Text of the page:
Adaptations in maximal motor unit discharge rate to strength training in young and older adults

Carolynn Patten, Gary Kamen, Daniel M. Rowland

Research output: Contribution to journalArticlepeer-review

125 Scopus citations


Six young (mean = 23 years) and 6 older (mean = 76 years) adults participated in isometric resistance training 5 days/week for 6 weeks. The task involved isometric fifth finger abduction. Maximal motor unit discharge rates (MUDRs) were obtained from the abductor digiti minimi of each hand at 0, 2, 14, and 42 days of training using a quadrifilar needle electrode and automatic spike recognition software. In agreement with previous findings, maximal MUDR at baseline was significantly lower in older adults (P < 0.001), averaging 51.5 (±17.13) Hz in young and 43.3 (±14.88) Hz in older adults. In response to resistance training, maximal voluntary force increased 25% in young and 33% in older subjects (P < 0.001). Maximal MUDR increased significantly (11% young, 23% older) on day 2 [F(3,36) = 2.58, P < 0.05], but in older subjects returned to baseline levels thereafter. These adaptations in abductor digiti minimi MUDR suggest a two-part response to strengthening fifth finger abduction: early disinhibition followed by altered MU activation.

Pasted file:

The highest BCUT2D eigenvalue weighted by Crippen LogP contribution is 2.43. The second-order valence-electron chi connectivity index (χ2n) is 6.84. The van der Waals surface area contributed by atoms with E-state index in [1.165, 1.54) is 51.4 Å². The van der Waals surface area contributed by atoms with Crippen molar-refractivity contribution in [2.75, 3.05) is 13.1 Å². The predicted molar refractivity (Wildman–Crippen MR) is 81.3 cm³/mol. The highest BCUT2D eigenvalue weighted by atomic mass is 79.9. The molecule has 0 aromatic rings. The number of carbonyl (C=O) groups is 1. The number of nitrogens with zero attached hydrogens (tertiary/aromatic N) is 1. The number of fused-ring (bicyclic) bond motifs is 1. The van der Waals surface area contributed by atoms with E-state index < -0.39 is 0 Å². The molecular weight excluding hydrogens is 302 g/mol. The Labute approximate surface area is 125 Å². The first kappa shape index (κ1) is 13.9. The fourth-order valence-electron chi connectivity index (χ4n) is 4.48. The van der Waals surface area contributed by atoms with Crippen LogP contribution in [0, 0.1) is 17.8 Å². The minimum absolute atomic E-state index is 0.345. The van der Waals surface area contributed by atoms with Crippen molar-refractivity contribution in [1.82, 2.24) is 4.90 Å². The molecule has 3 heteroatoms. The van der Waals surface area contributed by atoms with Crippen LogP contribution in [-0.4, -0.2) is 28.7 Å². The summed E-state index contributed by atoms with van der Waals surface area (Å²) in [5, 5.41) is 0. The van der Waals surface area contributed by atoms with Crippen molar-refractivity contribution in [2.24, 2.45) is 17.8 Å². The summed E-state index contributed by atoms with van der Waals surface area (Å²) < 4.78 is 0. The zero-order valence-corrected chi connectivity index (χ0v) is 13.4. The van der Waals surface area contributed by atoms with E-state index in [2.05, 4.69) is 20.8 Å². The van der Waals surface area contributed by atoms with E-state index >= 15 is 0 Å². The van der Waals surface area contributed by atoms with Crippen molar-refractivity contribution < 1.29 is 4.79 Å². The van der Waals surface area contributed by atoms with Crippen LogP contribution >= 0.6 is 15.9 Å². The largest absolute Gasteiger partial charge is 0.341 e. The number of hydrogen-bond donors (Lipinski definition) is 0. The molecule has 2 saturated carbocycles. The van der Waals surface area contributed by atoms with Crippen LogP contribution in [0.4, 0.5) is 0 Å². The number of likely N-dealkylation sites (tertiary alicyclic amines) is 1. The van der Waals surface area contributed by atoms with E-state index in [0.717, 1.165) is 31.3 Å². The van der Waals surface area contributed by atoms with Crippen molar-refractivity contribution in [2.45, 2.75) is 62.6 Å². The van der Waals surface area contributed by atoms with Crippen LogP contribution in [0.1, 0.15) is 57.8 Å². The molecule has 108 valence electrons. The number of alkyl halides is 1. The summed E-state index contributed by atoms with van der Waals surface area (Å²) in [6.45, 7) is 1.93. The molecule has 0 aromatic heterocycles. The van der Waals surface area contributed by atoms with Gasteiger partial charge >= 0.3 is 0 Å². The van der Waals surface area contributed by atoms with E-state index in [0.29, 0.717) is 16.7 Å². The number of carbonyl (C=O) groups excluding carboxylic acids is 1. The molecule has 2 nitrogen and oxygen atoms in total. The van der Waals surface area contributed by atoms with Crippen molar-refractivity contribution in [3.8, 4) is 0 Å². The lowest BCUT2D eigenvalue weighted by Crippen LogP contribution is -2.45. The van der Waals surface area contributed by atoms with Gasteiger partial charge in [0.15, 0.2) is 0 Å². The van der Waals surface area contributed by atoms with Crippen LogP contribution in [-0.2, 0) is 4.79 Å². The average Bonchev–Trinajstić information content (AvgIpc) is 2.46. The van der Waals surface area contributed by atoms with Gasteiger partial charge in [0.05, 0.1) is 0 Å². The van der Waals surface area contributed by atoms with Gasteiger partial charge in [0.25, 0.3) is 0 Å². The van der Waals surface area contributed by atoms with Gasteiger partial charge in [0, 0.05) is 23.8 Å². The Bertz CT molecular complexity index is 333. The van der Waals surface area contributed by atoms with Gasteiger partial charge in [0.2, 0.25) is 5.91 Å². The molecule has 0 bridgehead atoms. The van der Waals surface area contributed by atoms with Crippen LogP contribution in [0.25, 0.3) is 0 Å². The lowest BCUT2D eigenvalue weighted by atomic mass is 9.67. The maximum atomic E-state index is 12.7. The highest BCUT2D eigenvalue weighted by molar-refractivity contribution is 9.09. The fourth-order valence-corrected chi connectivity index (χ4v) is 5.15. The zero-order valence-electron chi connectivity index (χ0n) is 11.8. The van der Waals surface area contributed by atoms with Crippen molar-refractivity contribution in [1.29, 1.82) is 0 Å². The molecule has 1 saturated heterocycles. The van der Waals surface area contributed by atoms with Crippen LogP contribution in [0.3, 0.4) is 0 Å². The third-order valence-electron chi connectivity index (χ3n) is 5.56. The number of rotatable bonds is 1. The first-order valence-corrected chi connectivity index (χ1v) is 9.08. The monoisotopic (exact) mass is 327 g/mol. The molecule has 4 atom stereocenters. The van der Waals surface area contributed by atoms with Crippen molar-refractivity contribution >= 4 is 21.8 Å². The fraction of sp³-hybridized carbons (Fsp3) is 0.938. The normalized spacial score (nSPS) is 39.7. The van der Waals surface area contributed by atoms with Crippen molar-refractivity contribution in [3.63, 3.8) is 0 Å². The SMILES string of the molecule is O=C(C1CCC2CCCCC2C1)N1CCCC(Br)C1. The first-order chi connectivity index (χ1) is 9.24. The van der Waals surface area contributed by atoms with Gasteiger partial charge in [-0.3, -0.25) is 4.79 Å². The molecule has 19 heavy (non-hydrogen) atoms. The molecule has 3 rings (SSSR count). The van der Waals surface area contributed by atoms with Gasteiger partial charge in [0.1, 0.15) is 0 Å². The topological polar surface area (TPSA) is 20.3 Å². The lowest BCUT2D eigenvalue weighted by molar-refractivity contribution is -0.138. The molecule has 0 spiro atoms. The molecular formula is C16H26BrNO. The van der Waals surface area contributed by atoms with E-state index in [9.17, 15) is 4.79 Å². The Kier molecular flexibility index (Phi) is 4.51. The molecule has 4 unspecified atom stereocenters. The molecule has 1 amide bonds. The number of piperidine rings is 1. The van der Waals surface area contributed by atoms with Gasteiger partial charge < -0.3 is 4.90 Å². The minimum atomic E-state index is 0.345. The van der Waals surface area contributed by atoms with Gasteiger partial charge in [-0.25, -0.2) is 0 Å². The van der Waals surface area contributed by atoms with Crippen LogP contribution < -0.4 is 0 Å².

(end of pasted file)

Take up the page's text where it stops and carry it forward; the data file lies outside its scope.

Original languageEnglish (US)
Pages (from-to)542-550
Number of pages9
JournalMuscle and Nerve
Issue number4
StatePublished - Apr 10 2001
Externally publishedYes


  • Aging
  • Motor unit
  • Neural adaptation
  • Strength

ASJC Scopus subject areas

  • Clinical Neurology
  • Neuroscience(all)


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